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Occupy by Noam Chomsky
corporate governance, corporate personhood, deindustrialization, Howard Zinn, income inequality, invisible hand, Martin Wolf, Nate Silver, Occupy movement, Plutonomy: Buying Luxury, Explaining Global Imbalances, precariat, Ralph Nader, Ronald Reagan, too big to fail, union organizing
After Thirty Years of Class War Interview with Edward Radzivilovskiy, Student, New York University, Paris Interview conducted at MIT, Cambridge, Massachusetts, January 6, 2012 I want to start off with something you said at Occupy Boston: “The most exciting aspect of the Occupy movement is the construction of the linkages that are taking place all over. If they can be sustained and expanded, Occupy can lead to dedicated efforts to set society on a more humane course.”§§ Some have said that the Occupy movement does not have a cohesive message of its demands. If you do believe that the Occupy movement does have specific demands, how many of these demands do you actually think can be realized? There is quite a range of people from many walks of life and many concerns involved in the Occupy movement. There are some general things that bring them together, but of course they all have specific concerns as well. Primarily, I think this should be regarded as a response, the first major public response, in fact, to about thirty years of a really quite bitter class war that has led to social, economic and political arrangements in which the system of democracy has been shredded.
A Howard Zinn memorial lecture could not have been better timed. It’s taking place in the midst of “countless small actions of unknown people” who are rising. The Occupy movement is an extremely exciting development. In fact, it’s kind of spectacular. It’s unprecedented. There’s never been anything like it that I can think of. If the bonds and associations that are being established in these remarkable events can be sustained through a long, hard period ahead—because victory won’t come quickly—it could turn out to be a really historic, and very significant, moment in American history. The fact that the Occupy movement is unprecedented is quite appropriate. It’s an unprecedented era. Not just this moment, but since the 1970s. On the History of the U.S. Economy The 1970s began a major turning point in American history.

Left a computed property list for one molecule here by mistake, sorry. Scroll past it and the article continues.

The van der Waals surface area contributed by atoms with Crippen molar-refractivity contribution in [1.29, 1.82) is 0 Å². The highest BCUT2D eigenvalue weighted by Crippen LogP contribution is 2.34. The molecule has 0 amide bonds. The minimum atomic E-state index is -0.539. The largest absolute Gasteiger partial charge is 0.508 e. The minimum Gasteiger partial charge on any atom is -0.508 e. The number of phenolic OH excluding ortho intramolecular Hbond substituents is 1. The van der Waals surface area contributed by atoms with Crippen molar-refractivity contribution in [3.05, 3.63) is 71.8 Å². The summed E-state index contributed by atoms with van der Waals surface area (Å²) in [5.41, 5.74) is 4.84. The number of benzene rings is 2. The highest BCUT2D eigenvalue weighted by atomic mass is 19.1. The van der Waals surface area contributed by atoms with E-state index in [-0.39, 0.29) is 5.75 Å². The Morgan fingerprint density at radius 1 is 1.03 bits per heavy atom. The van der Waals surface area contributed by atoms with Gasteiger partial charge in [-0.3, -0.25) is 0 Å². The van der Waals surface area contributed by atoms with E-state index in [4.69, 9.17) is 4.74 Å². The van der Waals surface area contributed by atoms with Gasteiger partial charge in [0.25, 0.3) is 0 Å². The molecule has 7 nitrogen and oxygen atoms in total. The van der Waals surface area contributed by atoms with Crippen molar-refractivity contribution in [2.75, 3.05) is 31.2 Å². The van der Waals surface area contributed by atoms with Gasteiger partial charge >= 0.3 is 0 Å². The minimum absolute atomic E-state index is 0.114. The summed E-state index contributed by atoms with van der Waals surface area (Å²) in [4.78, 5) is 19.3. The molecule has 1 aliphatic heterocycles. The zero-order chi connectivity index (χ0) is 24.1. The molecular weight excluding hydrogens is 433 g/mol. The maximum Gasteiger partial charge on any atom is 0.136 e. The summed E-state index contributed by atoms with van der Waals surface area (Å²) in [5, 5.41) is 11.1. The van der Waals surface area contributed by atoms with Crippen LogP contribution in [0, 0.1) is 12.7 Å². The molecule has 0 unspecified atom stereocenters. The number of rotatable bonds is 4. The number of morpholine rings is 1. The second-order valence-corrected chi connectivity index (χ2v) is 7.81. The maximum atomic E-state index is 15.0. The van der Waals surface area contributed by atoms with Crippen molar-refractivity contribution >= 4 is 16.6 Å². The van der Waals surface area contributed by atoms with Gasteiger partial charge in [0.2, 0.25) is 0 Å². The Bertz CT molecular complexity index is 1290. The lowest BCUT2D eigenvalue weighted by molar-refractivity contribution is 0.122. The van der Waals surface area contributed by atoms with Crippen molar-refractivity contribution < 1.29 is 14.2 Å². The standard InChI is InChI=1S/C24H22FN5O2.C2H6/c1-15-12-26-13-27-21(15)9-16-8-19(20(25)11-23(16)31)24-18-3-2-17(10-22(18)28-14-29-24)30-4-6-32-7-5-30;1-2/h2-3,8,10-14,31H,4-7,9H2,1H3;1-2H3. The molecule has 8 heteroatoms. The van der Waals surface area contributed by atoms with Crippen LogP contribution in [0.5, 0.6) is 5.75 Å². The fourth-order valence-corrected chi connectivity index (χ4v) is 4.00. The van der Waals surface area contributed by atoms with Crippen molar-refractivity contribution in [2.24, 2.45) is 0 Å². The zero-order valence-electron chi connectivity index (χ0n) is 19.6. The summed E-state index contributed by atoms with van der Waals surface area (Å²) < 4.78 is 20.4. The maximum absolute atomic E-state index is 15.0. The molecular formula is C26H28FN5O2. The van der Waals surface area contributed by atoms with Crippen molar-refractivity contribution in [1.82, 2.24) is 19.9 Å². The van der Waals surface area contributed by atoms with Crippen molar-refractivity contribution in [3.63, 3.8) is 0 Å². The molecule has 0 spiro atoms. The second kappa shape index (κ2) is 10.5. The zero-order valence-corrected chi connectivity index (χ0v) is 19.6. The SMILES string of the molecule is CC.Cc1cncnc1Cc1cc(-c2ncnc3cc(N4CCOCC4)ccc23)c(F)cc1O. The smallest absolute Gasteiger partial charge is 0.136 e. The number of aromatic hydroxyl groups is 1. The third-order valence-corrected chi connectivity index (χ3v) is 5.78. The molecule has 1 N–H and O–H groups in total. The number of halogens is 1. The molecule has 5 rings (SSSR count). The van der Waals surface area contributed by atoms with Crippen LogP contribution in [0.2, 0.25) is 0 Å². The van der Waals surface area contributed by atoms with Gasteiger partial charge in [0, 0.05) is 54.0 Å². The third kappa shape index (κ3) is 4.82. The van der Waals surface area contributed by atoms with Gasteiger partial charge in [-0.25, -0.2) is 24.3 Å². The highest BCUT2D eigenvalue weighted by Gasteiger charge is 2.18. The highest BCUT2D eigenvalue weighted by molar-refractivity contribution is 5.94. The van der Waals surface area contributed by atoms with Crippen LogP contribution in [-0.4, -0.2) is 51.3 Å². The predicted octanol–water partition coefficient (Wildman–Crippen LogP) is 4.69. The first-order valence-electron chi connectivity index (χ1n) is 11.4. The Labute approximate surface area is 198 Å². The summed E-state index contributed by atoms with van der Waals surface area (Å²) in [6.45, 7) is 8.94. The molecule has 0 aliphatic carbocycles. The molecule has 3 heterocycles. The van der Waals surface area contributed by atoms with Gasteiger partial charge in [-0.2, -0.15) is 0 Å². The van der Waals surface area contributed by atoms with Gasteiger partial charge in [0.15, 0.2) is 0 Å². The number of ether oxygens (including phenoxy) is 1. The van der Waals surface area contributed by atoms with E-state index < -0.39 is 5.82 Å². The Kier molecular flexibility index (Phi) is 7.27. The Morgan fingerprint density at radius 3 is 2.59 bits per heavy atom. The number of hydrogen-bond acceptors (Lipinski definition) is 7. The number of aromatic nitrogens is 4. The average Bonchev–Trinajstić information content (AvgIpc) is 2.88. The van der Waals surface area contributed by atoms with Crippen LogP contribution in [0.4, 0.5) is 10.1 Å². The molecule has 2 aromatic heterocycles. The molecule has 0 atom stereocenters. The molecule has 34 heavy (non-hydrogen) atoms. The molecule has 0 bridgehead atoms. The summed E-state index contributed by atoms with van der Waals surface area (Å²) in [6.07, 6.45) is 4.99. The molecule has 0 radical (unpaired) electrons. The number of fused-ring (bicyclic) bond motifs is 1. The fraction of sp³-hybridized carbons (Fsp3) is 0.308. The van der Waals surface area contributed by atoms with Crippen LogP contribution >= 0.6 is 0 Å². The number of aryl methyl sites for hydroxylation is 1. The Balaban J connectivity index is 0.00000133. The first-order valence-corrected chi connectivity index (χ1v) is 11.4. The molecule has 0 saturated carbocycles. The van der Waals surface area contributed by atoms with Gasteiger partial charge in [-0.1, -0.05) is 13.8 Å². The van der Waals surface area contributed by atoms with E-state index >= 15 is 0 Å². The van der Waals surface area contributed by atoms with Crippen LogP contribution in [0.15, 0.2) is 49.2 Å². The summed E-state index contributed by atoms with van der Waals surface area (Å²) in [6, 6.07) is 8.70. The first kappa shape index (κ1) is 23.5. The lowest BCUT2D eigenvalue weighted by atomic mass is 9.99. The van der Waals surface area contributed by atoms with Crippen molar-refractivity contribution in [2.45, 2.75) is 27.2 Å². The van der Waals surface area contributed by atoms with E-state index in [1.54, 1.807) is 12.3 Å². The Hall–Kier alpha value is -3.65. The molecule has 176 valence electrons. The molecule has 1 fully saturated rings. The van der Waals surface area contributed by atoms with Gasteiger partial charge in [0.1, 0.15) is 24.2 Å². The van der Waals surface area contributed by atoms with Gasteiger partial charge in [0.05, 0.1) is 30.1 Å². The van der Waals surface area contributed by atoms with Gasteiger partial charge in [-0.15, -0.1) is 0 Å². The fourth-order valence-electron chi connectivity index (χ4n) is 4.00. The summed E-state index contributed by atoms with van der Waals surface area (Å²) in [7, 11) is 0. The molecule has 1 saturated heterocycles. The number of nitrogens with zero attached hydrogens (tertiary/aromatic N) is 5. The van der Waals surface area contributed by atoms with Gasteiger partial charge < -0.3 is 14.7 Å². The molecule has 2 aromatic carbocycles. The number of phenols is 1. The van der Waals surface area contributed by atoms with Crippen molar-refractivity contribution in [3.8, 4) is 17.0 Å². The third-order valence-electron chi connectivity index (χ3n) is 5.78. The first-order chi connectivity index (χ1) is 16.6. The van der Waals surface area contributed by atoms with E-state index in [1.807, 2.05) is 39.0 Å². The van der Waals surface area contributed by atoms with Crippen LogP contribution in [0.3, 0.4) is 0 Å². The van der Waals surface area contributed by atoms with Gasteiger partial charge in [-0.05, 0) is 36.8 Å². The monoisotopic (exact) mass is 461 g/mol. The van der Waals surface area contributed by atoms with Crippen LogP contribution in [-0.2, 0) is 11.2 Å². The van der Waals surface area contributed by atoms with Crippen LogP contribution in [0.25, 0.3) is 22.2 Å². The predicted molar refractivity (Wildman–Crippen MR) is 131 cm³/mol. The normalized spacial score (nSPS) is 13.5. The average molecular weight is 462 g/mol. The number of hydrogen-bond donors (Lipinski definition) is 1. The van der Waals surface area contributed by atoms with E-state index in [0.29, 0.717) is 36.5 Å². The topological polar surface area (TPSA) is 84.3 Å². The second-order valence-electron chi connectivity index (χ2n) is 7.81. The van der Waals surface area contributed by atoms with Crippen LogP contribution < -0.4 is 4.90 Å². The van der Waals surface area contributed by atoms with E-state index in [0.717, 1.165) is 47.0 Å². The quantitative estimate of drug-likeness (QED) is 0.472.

We can kick ’em out if we don’t need ’em. And that’s what’s called a “healthy” economy, technically. And he was very highly praised for this, greatly admired. Well, now the world is indeed splitting into a plutonomy and a precariat—again, in the imagery of the Occupy movement, the 1 percent and the 99 percent. Not literal numbers, but the right picture. Now, the plutonomy is where the action is. Well, it could continue like this. If it does continue like this, the historic reversal that began in the 1970s could become irreversible. That’s where we’re heading. And the Occupy movement is the first real, major popular reaction that could avert this. But, as I said, it’s going to be necessary to face the fact that it’s a long, hard struggle. You don’t win victories tomorrow. You have to go on, have to form the structures that will be sustained, that will go on through hard times and can win major victories.
Occupying Wall Street: The Inside Story of an Action That Changed America by Writers For The 99%
Bay Area Rapid Transit, citizen journalism, collective bargaining, desegregation, feminist movement, income inequality, McMansion, Mohammed Bouazizi, Occupy movement, Port of Oakland, We are the 99%, young professional